Low Temperature Sensors

I remember a number of years ago a friend of mine was heading away over the Christmas holidays, and thinking I might get something extra in my stocking, I had volunteered to water his plants while he was away. Aaron agreed that I would visit his house every other day until he got back. He made arrangements for snow removal in the event of snow, gave me a key and a code for the alarm system, and we had done the walk around the house so I knew where all the plants were located. He had an average-size house and only a few plants so this should be easy right? Well for the most part it was OK; I visited the house every two days, watered the plants, took a general look around, and left.

This routine went on for about a week until Christmas Eve, and as Murphy’s Law would have it, if something is going to happen it’s always going to be at the most inconvenient time. I arrived at the house planning on a 15-minute stop, but when I opened the door it hit me: COLD. I mean the house was really cold and the tile floor under my feet was making my feet numb. I went to the thermostat and the needle was buried below the lowest setting on the dial. To make matters worse, we were experiencing a cold snap and that night was forecast to be -16, so I knew that if I didn’t discover what was going on the next thing I would be dealing with is frozen pipes. It turns out that my friend had forgotten to call for automatic delivery from his oil company and the tank had run out, but thanks to an oil delivery company with the Christmas spirit, the day was saved. All too often the story doesn’t end happily, but rather with a flooded house and an insurance claim in the middle of the Christmas holidays. By the way, that was a true story.

My friend was fortunate that he didn’t get a call in the middle of his vacation telling him his house was flooded. I would dare say if that had not been the day I was scheduled to water his plants, the story would have been different. However, the story could have been very different if he had only installed a low temperature sensor on his alarm system.

A low temperature sensor is a device that can detect when the ambient temperature in the area of the sensor drops below a normal threshold that can be fixed or variable – meaning you can set that temperature.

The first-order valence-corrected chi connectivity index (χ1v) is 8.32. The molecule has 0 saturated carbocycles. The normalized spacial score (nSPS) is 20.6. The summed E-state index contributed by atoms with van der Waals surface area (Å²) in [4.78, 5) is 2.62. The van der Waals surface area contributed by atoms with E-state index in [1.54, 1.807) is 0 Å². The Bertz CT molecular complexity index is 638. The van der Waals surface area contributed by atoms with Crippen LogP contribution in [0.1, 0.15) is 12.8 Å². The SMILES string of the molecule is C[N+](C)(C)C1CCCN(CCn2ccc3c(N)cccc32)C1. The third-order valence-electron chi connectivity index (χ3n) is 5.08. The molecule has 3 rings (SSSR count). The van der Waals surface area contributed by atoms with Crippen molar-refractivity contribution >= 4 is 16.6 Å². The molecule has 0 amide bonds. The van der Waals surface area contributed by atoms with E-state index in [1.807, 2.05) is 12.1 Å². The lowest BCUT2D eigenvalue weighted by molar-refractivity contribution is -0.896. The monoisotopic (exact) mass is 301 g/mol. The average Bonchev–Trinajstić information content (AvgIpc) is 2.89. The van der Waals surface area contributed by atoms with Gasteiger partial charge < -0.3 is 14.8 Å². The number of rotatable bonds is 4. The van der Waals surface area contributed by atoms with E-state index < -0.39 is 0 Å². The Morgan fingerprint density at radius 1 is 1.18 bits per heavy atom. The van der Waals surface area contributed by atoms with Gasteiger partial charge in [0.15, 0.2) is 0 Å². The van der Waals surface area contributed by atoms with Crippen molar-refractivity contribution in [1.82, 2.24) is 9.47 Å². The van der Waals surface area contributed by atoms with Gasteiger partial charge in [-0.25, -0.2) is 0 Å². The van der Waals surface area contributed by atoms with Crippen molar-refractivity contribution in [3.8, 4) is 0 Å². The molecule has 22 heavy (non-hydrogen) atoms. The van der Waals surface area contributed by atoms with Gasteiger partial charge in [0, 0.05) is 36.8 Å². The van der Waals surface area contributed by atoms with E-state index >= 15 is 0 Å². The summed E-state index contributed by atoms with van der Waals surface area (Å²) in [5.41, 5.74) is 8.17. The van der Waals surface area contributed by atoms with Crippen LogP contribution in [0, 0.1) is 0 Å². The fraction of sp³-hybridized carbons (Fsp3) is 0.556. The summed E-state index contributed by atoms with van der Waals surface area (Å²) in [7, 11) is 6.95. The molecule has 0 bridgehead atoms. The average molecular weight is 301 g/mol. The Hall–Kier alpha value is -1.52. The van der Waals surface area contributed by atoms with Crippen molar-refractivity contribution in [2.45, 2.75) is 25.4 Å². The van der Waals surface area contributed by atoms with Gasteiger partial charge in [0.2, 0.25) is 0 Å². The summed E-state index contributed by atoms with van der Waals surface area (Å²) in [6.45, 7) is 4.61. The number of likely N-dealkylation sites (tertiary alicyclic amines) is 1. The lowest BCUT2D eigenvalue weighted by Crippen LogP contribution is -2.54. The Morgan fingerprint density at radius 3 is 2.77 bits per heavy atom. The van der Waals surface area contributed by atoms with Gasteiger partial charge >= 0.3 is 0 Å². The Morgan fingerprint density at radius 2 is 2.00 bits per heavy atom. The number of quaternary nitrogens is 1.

Fixed Low Temperature Sensors

A fixed sensor’s threshold temperature is what it is, and cannot be changed. They are usually the most inexpensive to have installed and can be either hardwired or wireless. As an example, Honeywell has a fixed low temperature sensor that will activate if the temperature in the room drops and stays below 7C or 45F and stays there for more than ten minutes. If it does, the sensor will activate. Once activated the alarm system treats it like any other type of alarm and sends it into the Central Monitoring Station, as a low temperature alarm condition. The sensor is adjustable by your installer to monitor for other conditions as well, like a hot temperature condition, which is when the temperature rises above 35C or 95F for more than ten minutes, or, with the use of an optional water probe, to protect against flooding.

Variable Low Temperature Sensors

A variable temperature sensor allows the end user to adjust the temperature threshold in which the sensor will trigger. Usually these type of sensors cost a bit more, but they typically have more features available to the customer such as the storage of alarm events, or an LED screen. Similar to the fixed sensor described above, it’s common for a variable temperature sensor to have settings for both high and low temperature conditions, but may have more intelligent firmware built in to discriminate between real or a false low temperature condition depending on the manufacturer.

If you would like more information on protecting your property with a Low Temperature device contact Wilsons Security at (902) 453-3388